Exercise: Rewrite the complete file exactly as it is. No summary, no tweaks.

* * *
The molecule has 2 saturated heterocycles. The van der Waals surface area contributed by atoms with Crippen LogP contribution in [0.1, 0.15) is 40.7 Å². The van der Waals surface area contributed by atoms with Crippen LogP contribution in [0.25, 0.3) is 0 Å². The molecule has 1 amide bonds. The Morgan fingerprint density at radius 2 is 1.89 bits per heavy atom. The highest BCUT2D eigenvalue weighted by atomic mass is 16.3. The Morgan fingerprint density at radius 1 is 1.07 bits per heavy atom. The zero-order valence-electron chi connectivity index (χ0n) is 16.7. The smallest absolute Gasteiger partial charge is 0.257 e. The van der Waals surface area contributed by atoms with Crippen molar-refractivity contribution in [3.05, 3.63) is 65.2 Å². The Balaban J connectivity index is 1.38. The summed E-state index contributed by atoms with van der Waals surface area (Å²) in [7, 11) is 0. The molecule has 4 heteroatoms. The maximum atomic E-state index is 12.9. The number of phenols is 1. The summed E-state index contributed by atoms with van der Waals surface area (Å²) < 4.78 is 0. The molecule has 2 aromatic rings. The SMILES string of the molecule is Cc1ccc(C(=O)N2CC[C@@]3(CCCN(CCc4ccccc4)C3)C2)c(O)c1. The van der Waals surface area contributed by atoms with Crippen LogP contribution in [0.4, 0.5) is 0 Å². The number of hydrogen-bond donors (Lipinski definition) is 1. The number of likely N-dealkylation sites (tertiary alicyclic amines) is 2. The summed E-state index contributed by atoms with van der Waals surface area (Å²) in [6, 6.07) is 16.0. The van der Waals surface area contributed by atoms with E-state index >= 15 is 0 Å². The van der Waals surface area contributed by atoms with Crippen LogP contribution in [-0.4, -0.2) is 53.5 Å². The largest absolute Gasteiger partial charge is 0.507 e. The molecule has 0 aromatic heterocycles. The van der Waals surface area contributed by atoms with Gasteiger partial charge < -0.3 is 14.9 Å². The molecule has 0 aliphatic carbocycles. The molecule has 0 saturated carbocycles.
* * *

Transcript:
The molecule has 2 saturated heterocycles. The van der Waals surface area contributed by atoms with Crippen LogP contribution in [0.1, 0.15) is 40.7 Å². The van der Waals surface area contributed by atoms with Crippen LogP contribution in [0.25, 0.3) is 0 Å². The molecule has 1 amide bonds. The Morgan fingerprint density at radius 2 is 1.89 bits per heavy atom. The highest BCUT2D eigenvalue weighted by atomic mass is 16.3. The Morgan fingerprint density at radius 1 is 1.07 bits per heavy atom. The zero-order valence-electron chi connectivity index (χ0n) is 16.7. The smallest absolute Gasteiger partial charge is 0.257 e. The van der Waals surface area contributed by atoms with Crippen molar-refractivity contribution in [3.05, 3.63) is 65.2 Å². The Balaban J connectivity index is 1.38. The summed E-state index contributed by atoms with van der Waals surface area (Å²) in [7, 11) is 0. The molecule has 4 heteroatoms. The maximum atomic E-state index is 12.9. The number of phenols is 1. The summed E-state index contributed by atoms with van der Waals surface area (Å²) < 4.78 is 0. The molecule has 2 aromatic rings. The SMILES string of the molecule is Cc1ccc(C(=O)N2CC[C@@]3(CCCN(CCc4ccccc4)C3)C2)c(O)c1. The van der Waals surface area contributed by atoms with Crippen LogP contribution in [0.4, 0.5) is 0 Å². The number of hydrogen-bond donors (Lipinski definition) is 1. The number of likely N-dealkylation sites (tertiary alicyclic amines) is 2. The summed E-state index contributed by atoms with van der Waals surface area (Å²) in [6, 6.07) is 16.0. The van der Waals surface area contributed by atoms with E-state index >= 15 is 0 Å². The van der Waals surface area contributed by atoms with Crippen LogP contribution in [-0.4, -0.2) is 53.5 Å². The largest absolute Gasteiger partial charge is 0.507 e. The molecule has 0 aromatic heterocycles. The van der Waals surface area contributed by atoms with Gasteiger partial charge < -0.3 is 14.9 Å². The molecule has 0 aliphatic carbocycles. The molecule has 0 saturated carbocycles.